#1: STEVE JOBS WAS A WORLD CLASS JERK .(Actually, jerk doesn’t even begin to explain him. There is a more appropriate word, which I won’t use, but it begins with “a” and ends with “hole.” )
#2: BEING A JERK IS, MANY TIMES, NECESSARY TO GET ENOUGH PEOPLE DOING THE RIGHT THINGS THAT CREATE WORLD-CLASS RESULTS.
Closely related to this lesson are a few principles in which I strongly believe. Namely:
(a) Talk is cheap – I hate people whose mouth muscles are the strongest part of their body, while their legs muscles lie dormant. Steve Jobs was definitely not one of these types and he did not permit his employees to be this type either.
(b) Actions speak louder than words – Andrew Carnegie said, “As I grow older, I pay less attention to what men say. I just watch what they do.” I think Jobs and Carnegie would have gotten along well, if they had lived in the same era.
(c) Honesty trumps kindness, if you want to create meaningful improvement. Too many people are so sensitive that they would rather have people lie to their face, and as a result, have no growth. To me, that’s sick. Apple was a place where brutal honesty was practiced (even forced) and they created better products because of it. If an Apple employee’s work was crap, they heard about it. If their work wasn’t perfect, they would hear about that too. Then, they would begin a journey that would ultimately end with a much better result. BUT, brutal honesty was the start of that outcome.
#3: NOT TAKING “NO” FOR AN ANSWER MAY BE ANNOYING TO EVERYONE WITH WHOM YOU ASSOCIATE, BUT IT ACTUALLY IS THE STARTING POINT OF ALL SIGNIFICANT ACHIEVEMENTS IN THE WORLD.
Henry Ford, once asked his engineers to create a car engine that had eight cylinders. They told him it was impossible. He told them that it WAS possible and to keep on keeping on until the task was done (if they wanted to stay employed by him). The engineers, not knowing what else to do, kept at the project which they thought was absurd. Eventually, they invented the V8 engine – a mechanical and technological breakthrough at the time. Steve Jobs did the same thing time after time with his employees. As a result, we now have mouses on computers and GUI, personal computers in almost every home, the iPhone and iPad. Sometimes it pays to NOT believe something is impossible.
In this modern mobile world, we have too many distractions. I have been known to berate someone who texts during a conversation with me and cuss out a driver that is paying more attention to his phone than to the road. It is kind of ironic that Apple created the iPhone, which undoubtedly has created less-focused people, while Jobs was so focused himself. In fact, he was focused to a fault – to the point that he ignored loved ones. But, we can learn from him. We SHOULD learn from him. We should learn the trait of putting aside the unnecessary and pushing forward with the more weighty matters in life – the things that will move us to meaningful goals.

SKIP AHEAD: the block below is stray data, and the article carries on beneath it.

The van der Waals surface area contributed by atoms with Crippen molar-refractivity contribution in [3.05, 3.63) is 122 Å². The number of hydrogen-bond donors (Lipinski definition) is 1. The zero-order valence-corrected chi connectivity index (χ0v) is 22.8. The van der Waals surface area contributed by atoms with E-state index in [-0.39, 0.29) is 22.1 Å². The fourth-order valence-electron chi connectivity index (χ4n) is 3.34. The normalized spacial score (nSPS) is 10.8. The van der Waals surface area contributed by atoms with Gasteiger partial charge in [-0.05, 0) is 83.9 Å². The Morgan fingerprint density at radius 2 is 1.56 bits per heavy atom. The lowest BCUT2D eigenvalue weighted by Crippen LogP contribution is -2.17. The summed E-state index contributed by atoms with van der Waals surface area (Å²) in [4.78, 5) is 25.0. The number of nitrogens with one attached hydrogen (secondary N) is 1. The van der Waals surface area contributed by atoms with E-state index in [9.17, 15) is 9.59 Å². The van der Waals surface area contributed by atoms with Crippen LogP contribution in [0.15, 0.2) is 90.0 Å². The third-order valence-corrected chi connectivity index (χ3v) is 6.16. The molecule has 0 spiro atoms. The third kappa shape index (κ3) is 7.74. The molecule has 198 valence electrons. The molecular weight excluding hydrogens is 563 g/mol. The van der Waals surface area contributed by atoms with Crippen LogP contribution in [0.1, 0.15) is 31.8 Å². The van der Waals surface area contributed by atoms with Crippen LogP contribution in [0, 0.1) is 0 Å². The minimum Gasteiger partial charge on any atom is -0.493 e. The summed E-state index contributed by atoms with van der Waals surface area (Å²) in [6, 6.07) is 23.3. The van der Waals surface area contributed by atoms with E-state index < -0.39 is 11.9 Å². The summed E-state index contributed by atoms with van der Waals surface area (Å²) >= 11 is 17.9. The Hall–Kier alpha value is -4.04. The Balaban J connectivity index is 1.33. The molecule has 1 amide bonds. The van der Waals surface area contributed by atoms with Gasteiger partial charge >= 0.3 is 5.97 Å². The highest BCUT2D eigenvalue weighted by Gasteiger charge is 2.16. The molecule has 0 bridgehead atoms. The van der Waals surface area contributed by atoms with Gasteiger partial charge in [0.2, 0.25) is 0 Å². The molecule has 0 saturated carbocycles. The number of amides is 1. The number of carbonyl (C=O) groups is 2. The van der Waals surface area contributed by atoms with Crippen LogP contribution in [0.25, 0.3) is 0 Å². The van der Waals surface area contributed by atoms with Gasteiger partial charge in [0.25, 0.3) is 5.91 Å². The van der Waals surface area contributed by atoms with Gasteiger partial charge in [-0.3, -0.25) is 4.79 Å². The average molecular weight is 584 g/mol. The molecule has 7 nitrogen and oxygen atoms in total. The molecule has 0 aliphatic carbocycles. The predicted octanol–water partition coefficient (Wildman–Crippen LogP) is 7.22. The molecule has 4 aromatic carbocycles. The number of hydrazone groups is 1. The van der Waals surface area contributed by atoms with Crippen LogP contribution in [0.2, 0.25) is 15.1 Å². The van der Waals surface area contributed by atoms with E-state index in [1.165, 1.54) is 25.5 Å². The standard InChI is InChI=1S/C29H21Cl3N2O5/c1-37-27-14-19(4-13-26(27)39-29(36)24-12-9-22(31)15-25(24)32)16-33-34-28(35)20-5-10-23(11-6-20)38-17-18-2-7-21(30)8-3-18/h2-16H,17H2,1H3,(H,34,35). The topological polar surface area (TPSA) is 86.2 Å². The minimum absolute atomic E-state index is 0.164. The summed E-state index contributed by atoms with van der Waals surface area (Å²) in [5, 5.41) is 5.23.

#5 MY FAVORITE PASSAGES IN THE BOOK:
“Here’s to the Crazy Ones. The misfits. The rebels. The trouble-makers. The round pegs in the square holes.
The ones who see things differently. They’re not fond of rules, and they have no respect for the status-quo.
You can quote them, disagree with them, glorify, or vilify them. About the only thing you can’t do is ignore
them. Because they change things. They push the human race forward. And while some may see them
as the crazy ones, we see genius. Because the people who are crazy enough to think
they can change the world – are the ones who DO!” ~ Apple Computers
“Remembering that I’ll be dead soon is the most important tool I’ve ever encountered to help me make the big choices in life. Because almost everything – all external expectations, all pride, all fear of embarrassment or failure – these things just fall away in the face of death, leaving only what is truly important. Remembering that you are going to die is the best way I know to avoid the trap of thinking you have something to lose. You are already naked. There is no reason not to follow your heart.” ~ Steve Jobs
You must read this book if:
(a) You are a business person.
(b) You are an Apple fan and want to know how Jobs was able to create such first-class products.